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The time has finally come — you’ve applied to your dream job, waited patiently for a response from the recruiter and now you’ve just received an email about following up with you. How do you respond?
Or perhaps you have been contacted by a recruiter about a job that you didn’t even apply for, which happens most often on job sites like LinkedIn. How do you respond to a LinkedIn message or email about a job that you know nothing about? No matter what, getting contacted by a recruiter is an exciting moment. Someone has looked at your information and is ready to learn a bit more about you.
Now that you know what to think about as you read the rest of this article, let’s get into the nuts and bolts of how to respond to a recruiter’s email if you’re interested in the position.
You’ve signed up for newsletters and email lists for job sites and suddenly you are receiving recruiter messages that look like they’ve been sent out to a thousand candidates. You are probably asking yourself, “Are these real job opportunities? And if so, are they worth pursuing?”
Sometimes these types of emails can be spam, but a quick Google search or LinkedIn search will give you a lot of answers about the legitimacy of the company that’s contacting you. If the company seems real and has some reviews on Zippia or another company review site, then you can probably assume that the job position is real.
Sometimes the recruiter isn’t for a specific company, but a few companies. Look up the recruiter on LinkedIn first to see if they have a profile. You can also ask follow up questions about them if you decide to respond.
The next step is how to respond.
In this scenario, you’ve applied for a specific job and now you’ve been contacted about your application to begin the next steps. It might seem scary, but it’s great news. Every time you have a chance to speak more with a recruiter, you have the chance to solidify their impression of you as a great job candidate.
However, try and keep the conversation to scheduled times set by the recruiter. If the recruiter is asking you if you have time to hop on a call to discuss your resume, use the email response to lock-down time to talk to do so versus talking about how great your resume is in the email.
If the recruiter is asking for more details about you, you can answer via email, but offer up options to continue the conversation in a call if they’d be interested.
Generally, the first times you communicate with a recruiter don’t need to be novels. They are usually logistical correspondences so that you can get to the great conversations face to face or over the phone.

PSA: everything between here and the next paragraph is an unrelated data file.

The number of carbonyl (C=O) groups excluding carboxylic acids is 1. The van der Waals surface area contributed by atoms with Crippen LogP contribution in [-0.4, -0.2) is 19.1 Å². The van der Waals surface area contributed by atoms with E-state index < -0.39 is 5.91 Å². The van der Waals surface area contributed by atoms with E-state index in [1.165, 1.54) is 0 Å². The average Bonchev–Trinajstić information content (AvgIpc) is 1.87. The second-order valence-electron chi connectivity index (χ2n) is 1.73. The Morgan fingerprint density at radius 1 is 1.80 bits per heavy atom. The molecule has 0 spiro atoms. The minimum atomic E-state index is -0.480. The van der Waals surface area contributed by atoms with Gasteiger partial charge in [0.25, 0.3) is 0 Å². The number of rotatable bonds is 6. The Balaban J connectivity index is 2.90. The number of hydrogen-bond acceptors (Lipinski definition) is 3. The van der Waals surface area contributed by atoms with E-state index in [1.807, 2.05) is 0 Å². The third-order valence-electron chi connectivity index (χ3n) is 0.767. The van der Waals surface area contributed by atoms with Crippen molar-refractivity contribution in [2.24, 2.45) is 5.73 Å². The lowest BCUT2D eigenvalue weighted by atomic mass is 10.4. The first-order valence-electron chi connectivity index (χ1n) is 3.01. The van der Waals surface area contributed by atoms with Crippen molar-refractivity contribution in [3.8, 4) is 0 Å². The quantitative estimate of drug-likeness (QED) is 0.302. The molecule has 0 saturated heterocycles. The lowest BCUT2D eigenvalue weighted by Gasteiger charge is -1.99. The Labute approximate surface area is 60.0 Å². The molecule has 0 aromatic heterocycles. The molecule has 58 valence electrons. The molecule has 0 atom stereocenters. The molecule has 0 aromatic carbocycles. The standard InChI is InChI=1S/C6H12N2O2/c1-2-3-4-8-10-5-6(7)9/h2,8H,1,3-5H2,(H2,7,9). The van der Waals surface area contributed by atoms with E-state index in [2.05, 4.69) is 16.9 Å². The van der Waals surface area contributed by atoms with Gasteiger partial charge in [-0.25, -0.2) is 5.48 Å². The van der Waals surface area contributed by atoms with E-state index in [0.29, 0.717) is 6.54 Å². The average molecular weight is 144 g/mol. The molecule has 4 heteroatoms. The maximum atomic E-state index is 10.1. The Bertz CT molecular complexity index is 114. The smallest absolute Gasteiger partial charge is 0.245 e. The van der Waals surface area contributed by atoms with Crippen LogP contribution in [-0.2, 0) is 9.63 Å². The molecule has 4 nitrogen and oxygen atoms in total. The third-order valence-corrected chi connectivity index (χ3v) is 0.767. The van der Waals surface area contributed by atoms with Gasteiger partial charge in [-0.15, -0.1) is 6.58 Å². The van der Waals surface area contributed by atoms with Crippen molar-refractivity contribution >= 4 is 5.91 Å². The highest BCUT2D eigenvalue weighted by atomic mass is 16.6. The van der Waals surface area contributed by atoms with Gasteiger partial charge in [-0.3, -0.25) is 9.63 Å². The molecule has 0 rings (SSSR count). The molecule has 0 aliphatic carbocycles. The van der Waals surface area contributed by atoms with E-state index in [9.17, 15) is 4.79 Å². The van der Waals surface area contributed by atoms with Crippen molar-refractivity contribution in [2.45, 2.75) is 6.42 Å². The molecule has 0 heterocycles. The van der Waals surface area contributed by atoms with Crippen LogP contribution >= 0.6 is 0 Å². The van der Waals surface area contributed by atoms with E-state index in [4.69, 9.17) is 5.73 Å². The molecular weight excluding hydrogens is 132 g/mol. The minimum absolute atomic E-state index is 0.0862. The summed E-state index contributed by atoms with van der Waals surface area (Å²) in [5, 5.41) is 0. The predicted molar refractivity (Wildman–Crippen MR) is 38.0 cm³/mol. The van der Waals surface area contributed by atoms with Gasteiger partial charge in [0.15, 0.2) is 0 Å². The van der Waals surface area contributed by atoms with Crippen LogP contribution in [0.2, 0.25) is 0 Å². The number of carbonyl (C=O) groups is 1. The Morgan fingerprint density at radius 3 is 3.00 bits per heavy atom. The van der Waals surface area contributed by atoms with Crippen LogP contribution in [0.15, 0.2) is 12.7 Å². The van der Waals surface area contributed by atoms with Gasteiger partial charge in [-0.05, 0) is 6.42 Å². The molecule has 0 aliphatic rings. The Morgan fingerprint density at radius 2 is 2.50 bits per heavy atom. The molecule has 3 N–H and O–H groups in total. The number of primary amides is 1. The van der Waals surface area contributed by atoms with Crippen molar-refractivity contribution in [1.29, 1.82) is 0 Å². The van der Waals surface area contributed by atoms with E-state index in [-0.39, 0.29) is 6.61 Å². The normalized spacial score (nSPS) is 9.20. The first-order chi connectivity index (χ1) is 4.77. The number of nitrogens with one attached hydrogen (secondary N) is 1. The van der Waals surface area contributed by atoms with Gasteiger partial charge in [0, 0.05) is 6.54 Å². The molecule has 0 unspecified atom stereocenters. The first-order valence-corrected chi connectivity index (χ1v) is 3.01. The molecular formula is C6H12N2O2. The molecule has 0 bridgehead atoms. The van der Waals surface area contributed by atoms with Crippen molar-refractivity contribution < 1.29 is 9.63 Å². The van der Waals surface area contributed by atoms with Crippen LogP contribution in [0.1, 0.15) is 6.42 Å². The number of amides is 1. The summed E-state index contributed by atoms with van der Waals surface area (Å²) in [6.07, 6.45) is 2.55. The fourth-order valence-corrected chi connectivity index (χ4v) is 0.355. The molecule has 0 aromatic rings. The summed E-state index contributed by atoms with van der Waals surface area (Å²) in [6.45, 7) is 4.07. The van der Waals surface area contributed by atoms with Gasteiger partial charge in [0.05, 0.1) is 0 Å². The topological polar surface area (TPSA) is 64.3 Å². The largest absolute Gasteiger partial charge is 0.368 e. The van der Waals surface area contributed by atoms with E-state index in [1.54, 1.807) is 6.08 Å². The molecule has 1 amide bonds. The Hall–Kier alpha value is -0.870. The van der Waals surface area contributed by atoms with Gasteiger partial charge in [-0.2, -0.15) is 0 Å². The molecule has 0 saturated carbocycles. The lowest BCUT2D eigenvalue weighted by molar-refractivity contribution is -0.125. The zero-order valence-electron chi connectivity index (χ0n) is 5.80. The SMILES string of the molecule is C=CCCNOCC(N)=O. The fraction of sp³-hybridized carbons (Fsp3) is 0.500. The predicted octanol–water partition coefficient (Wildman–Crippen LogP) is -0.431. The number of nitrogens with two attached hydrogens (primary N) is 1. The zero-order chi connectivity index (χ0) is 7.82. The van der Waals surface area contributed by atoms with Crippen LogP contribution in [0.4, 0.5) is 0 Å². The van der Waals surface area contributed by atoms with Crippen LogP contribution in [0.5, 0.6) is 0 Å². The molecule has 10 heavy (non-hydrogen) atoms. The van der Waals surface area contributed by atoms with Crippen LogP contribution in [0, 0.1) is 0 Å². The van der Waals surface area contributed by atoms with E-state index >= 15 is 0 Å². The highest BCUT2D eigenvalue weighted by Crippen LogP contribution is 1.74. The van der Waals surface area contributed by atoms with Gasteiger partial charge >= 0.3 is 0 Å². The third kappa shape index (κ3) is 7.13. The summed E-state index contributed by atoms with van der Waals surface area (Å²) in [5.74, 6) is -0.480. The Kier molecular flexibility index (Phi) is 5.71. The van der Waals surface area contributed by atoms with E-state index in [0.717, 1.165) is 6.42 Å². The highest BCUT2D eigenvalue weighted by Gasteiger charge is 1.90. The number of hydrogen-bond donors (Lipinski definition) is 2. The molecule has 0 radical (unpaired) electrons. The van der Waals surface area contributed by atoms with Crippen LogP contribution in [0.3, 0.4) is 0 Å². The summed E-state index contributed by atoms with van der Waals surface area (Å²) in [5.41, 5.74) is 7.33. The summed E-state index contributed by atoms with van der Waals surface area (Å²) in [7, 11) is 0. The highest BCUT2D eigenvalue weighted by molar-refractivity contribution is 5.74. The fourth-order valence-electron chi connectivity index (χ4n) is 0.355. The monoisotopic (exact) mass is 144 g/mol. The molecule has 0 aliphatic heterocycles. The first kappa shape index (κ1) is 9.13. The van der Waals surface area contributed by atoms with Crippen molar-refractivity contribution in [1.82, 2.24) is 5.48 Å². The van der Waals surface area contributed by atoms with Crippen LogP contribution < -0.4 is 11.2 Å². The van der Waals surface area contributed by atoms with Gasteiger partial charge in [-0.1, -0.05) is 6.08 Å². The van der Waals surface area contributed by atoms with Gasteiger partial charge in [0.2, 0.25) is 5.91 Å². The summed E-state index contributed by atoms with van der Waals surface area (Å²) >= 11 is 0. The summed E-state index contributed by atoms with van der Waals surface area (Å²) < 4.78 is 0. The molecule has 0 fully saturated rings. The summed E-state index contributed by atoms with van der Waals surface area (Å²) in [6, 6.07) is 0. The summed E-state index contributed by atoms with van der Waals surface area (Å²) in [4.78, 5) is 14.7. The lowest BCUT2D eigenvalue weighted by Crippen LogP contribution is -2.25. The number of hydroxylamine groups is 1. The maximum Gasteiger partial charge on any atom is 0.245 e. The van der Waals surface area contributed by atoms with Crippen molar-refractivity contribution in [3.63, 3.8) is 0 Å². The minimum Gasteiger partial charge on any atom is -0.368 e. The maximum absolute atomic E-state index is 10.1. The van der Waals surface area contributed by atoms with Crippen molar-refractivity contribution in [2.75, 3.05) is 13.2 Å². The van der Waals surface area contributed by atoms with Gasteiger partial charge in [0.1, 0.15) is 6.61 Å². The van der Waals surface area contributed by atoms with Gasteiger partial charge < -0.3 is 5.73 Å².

A recruiter will generally ask you two different types of questions: logical questions to plan out a meeting to go over your application or informational questions to add certain details to your resume. Sometimes, questions may be industry-specific, like a practice test or proficiency test on skills related to the job position.
Here are a few common questions recruiters will ask via email and sample answers of how to respond:
Let’s say you get contacted by a recruiter but you are not interested in the job. Should you ignore them or reply?
If you are contacted by a recruiter about a job that you didn’t apply to, it is polite to answer them, but if you have no desire to work for that company ever then it’s not required. However, if you have applied for the position and a recruiter emails you about the position, but you are no longer interested, you should reply.
Here are two examples of responding to a recruiter for a job you are no longer interested in:
Thank you for contacting me about my application to (company). Unfortunately, I have already accepted another position and am no longer an active job seeker. OR Unfortunately, I am no longer able to pursue this job position. I deeply appreciate your time in reaching out to me.
Thank you for contacting me about this exciting opportunity at (company). At this time, I am not seeking employment but I appreciate your offer to discuss this position.
Responding to recruiters can be a scary experience: you are so excited that you’ve finally made it to the next step but you don’t want to mess it up. Luckily, there are common questions recruiters ask when planning the next steps in the job hiring process and we’ve come up with some examples to help you craft great responses.
Now that you’re a recruiter response pro, get back to your inbox, fire away some replies and get one step closer to your dream job.
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